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2008年5月19日 (月)



EDITORIAL: Sichuan earthquake


The devastating earthquake in southwestern China is a calamity of unfathomable proportions. It is said there are still more than 10,000 victims buried under the huge swaths of rubble. The death toll may well surpass 50,000.



Also of unparalleled proportions are the rescue and relief efforts under way in China's Sichuan province. The teams are fighting against time.

Deployed were a total of 130,000 soldiers of China's People's Liberation Army, about 300 transport planes and helicopters, and 10,000 doctors, including infectious disease specialists.



However, the first 72 hours, the limit of the time beyond which those who are buried alive seldom survive, have passed. Desperation is setting in.

A disaster relief team from Japan has arrived at disaster sites in the region. While conditions are growing increasingly difficult, we hope they can still manage to save as many people as possible.



In previous disasters, the Chinese government almost never accepted foreign relief teams; the decision to allow in foreign relief teams was an extraordinary one on the government's part. In addition to Japan, China has decided also to accept teams from South Korea, Russia, Singapore and Taiwan.


The Chinese people are starting to voice their frustration about the slow pace of the rescue operations; there is also growing criticism toward the government. No doubt the government needed to show the people that it is doing everything possible. The decision may also have been a political one, given the upcoming Beijing Olympics, to place a premium on cooperation among neighboring countries.


place a premium on cooperation=協力してもらうために)

Having said all that, we laud the Chinese government's decision to accept outside help, albeit belatedly.


laud=賛美する、褒め称える)(albeit=although であるけれども、発音注意:アルバイトではないオールビートと発音する)


For a country that has always dealt on its own with domestic disasters, seeking foreign help was a striking departure.



The focus of relief efforts will eventually shift to medical help and reconstruction. There are countries highly experienced and skilled in these areas. We hope the Chinese government opens its doors even wider to allow even more outside assistance to enter the country.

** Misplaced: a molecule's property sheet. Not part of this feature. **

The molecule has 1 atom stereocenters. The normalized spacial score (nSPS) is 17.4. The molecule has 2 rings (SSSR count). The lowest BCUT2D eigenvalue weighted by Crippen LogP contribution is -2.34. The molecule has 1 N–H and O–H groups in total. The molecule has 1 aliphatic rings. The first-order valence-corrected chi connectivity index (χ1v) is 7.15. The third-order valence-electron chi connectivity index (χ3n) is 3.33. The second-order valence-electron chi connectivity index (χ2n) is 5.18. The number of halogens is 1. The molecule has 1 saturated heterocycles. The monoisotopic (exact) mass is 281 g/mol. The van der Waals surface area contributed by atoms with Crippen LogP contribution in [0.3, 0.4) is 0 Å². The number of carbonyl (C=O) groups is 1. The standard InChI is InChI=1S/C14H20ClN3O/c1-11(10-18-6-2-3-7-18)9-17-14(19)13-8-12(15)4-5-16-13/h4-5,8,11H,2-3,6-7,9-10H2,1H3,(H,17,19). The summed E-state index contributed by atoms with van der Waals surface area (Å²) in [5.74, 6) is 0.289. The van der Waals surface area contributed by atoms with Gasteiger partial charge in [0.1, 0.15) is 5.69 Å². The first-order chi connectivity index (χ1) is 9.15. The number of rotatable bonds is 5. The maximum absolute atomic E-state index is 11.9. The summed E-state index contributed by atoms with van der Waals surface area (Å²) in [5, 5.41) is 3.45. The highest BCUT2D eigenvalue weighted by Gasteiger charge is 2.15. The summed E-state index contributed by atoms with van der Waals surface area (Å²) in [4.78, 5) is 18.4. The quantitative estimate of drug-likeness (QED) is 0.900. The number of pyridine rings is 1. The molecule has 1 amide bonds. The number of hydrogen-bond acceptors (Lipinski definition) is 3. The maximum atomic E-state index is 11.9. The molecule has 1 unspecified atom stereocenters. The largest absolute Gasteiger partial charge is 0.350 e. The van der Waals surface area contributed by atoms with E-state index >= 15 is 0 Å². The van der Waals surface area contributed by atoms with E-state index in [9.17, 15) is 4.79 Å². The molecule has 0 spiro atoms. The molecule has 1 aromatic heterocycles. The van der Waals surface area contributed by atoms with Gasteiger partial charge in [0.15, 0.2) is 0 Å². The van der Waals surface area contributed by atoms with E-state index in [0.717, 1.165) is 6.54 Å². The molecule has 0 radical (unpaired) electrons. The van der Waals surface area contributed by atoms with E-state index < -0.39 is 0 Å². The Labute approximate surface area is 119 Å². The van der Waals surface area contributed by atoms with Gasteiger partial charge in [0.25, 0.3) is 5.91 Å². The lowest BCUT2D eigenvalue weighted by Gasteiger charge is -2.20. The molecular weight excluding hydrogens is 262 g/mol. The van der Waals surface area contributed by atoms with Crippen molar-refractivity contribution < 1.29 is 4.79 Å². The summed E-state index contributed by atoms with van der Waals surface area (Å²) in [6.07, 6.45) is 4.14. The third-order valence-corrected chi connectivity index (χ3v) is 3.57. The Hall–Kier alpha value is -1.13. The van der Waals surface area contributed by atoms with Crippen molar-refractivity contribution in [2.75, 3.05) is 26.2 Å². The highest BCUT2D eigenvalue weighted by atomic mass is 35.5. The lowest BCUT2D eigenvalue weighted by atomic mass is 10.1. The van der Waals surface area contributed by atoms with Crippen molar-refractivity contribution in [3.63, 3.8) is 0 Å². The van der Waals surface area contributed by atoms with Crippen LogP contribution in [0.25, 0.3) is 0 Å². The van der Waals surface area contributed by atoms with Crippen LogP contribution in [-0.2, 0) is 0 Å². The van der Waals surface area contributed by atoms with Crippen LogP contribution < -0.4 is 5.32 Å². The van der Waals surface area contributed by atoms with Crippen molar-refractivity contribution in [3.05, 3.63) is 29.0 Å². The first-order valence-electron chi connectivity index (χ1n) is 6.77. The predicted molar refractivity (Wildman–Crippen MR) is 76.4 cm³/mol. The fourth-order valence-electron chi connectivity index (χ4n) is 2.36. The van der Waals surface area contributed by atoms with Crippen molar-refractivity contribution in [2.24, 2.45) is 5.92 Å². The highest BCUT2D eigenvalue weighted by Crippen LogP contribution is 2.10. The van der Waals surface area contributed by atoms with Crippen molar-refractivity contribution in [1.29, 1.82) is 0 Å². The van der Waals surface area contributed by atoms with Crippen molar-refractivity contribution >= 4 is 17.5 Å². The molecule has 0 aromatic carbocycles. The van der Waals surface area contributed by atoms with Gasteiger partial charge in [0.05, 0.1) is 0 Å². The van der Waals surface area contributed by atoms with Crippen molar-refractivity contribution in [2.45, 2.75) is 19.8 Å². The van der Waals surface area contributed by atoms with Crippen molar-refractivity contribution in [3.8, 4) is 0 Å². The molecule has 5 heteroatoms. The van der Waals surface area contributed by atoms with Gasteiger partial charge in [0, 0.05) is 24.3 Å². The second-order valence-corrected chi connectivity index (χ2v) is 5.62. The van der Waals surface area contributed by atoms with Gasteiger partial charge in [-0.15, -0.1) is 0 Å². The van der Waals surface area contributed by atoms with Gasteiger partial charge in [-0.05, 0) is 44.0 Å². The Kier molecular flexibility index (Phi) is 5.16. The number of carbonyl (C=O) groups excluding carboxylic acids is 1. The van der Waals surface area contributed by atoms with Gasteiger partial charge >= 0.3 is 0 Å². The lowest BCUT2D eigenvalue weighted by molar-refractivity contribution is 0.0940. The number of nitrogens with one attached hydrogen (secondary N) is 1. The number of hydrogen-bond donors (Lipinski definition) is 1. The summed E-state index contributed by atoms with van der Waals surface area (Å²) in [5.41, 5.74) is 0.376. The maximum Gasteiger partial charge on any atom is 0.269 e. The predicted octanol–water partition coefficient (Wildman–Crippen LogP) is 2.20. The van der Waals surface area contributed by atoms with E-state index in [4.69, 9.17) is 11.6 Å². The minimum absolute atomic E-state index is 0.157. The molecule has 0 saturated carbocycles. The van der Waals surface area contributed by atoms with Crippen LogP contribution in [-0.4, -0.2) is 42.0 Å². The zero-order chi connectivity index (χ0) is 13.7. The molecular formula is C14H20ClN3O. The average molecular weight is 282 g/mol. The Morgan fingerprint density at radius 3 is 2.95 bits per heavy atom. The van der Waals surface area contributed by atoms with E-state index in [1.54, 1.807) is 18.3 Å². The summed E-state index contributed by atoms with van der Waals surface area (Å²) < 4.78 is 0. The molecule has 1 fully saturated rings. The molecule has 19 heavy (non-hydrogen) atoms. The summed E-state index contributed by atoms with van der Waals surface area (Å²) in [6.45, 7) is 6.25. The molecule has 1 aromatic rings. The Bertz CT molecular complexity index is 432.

In a disaster of this magnitude, it will take a long time to restore towns and villages to livable conditions. Japan should offer long-lasting assistance during that time. Such continued cooperation would no doubt be effective in creating deeper trust between Japan and China.



In sharp contrast is the military junta of Myanmar (Burma), a country struck by a devastating cyclone earlier this month. The junta announced it will accept medical relief teams from countries like India. It seems Myanmar's rulers too are ready to accept relief teams from their neighbors.

But they continue to refuse entry to teams from the West and Japan.


It is now more than 10 days since the cyclone struck Myanmar. The national broadcaster says the number of dead and missing have exceeded 130,000.

A huge number of victims are desperately waiting for relief. This is no time to be selective about who to receive help from.


If only a multilateral relief system could be created in which teams from various countries could rush to help immediately whenever and wherever a disaster strikes. What is most important is for neighbors to help each other.


We hope China's decision to accept foreign relief teams will be the first step in Asia toward the creation of such a system.


--The Asahi Shimbun, May 17(IHT/Asahi: May 19,2008)

朝日新聞5月17日号 (英語版 2008年5月19日発行)


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